We know what you’re thinking: why not just use WiFi? Good question. For everyday devices like smartphones, laptops, and tablets, using WiFi may be the feasible option. However, when you throw in heavy equipment used to run a warehouse into the mix, a simple WiFi connection just simply cannot take the load.
Quite a few businesses have realised that LiFi is a much better option than WiFi, which is why many operations have been optimised to make use of it. It is more reliable than WiFi, and works well for indoor connectivity. You can also make use of LiFi for 3D positioning for robots, drones, and other devices.
As you can tell, not all businesses will have to make use of LiFi technology, since it is more targeted towards warehouses that already have complex machinery like robots to deal with. Yet, if you find that WiFi is simply not working for you and you need a stronger, better solution, then LiFi is the answer.
And with that, we come to our next technology: robotics. Yes – we have finally reached that stage in the “future” where robots have become a topic of casual discussion. The thing is, robotics is one of the most sought-after technologies when it comes to warehouse and inventory control. Every business, big to small, should aspire to get to a stage where they can invest in robotics, because it can really help them improve the trajectory of their business.
Robots are put to use usually in environments that can simply not be handled by humans alone. So, think of businesses that have to fulfil millions of orders a day, and that too within a specific, strict time limit. Not only that, they have to make sure that these orders exhibit all the signs of top-notch quality control, because losing even a single customer is not an option. That’s where robots and robotic solutions can come in to save the day.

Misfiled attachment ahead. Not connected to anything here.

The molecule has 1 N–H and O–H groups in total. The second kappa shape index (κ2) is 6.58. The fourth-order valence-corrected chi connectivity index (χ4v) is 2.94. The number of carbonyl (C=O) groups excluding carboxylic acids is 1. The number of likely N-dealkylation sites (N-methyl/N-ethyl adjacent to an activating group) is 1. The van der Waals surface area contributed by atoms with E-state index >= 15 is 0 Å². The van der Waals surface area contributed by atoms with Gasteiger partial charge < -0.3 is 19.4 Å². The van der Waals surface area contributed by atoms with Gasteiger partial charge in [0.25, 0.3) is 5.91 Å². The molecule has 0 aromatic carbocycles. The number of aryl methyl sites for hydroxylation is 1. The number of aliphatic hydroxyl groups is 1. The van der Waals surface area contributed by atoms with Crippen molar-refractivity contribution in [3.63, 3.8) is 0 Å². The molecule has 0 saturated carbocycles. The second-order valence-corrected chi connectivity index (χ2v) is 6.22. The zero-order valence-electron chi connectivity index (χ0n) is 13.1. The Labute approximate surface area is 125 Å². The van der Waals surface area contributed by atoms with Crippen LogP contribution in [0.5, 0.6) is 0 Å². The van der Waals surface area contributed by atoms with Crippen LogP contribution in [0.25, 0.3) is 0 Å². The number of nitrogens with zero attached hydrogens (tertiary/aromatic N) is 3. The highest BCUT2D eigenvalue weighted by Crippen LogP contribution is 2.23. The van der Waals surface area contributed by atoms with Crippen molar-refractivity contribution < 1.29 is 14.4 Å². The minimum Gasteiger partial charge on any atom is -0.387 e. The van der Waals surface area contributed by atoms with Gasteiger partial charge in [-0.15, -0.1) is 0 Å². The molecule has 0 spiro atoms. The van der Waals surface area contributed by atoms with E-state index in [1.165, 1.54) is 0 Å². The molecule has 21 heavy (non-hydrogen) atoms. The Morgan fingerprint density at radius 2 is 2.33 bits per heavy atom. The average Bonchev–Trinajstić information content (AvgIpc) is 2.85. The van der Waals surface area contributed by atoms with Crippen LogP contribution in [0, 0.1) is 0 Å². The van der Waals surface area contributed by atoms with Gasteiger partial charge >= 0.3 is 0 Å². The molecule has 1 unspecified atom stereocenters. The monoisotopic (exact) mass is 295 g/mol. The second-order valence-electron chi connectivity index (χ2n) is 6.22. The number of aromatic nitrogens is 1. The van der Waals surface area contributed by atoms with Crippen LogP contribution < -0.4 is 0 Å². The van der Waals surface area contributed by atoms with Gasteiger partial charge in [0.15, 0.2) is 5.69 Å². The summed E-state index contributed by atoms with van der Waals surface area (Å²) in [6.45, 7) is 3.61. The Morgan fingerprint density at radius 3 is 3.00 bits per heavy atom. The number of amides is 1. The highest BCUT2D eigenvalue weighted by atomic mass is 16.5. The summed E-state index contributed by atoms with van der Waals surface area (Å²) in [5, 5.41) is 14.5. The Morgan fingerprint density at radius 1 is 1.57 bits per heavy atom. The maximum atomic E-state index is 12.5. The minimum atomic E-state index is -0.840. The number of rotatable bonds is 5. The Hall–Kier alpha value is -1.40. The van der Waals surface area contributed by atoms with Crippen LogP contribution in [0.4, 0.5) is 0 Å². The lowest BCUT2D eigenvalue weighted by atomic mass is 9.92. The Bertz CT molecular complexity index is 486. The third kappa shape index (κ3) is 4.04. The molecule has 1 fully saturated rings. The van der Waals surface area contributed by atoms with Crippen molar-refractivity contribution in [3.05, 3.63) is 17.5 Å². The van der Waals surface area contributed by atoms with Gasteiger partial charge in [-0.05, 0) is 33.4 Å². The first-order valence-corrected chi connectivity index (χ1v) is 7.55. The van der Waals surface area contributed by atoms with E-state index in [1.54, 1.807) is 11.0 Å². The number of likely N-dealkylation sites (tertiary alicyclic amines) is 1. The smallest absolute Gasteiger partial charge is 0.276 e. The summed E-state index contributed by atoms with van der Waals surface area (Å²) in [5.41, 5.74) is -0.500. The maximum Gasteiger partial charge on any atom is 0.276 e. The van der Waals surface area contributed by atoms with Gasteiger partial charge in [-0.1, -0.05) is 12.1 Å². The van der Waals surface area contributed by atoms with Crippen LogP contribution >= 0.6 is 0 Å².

Robots can help businesses achieve personalised order packing, faster shipping, and more streamlined delivery as a whole in very less time. Interrogating robotic solutions into your warehouse means that you don’t have to worry about any of these things and can afford a growth in your orders.
As a business running in the 21st century, you probably already understand that your customers want everything to go their way. They are used to top-notch delivery and order experiences, and anything less than that is rarely acceptable. Continuing your business operations in such a competitive market means that you have to constantly think of ways you can make things easier for yourself and more likeable for your customers simultaneously. Using robots means that you can rely on technology to do the tedious, mechanical things like packing and use your human labour for other, better processes.
In comparison to the other kinds of technology we have discussed above, barcode scanning is actually the most simple and most used system for inventory management. And now, we can learn all about it.
If you take a moment to look around, you will notice that barcodes are everywhere. Open your wallet, and you will find them on your identification cards. Walk into a store, and you will find them on the back of each item you lay your finger on. Almost everything and anything is blessed with that small image of bars lined up together that we are so used to seeing.
The main purpose of barcode technology is to make it easier to identify things. At a technical level, barcodes are a sequence of vertical bars and space that represent either a number, or other symbols.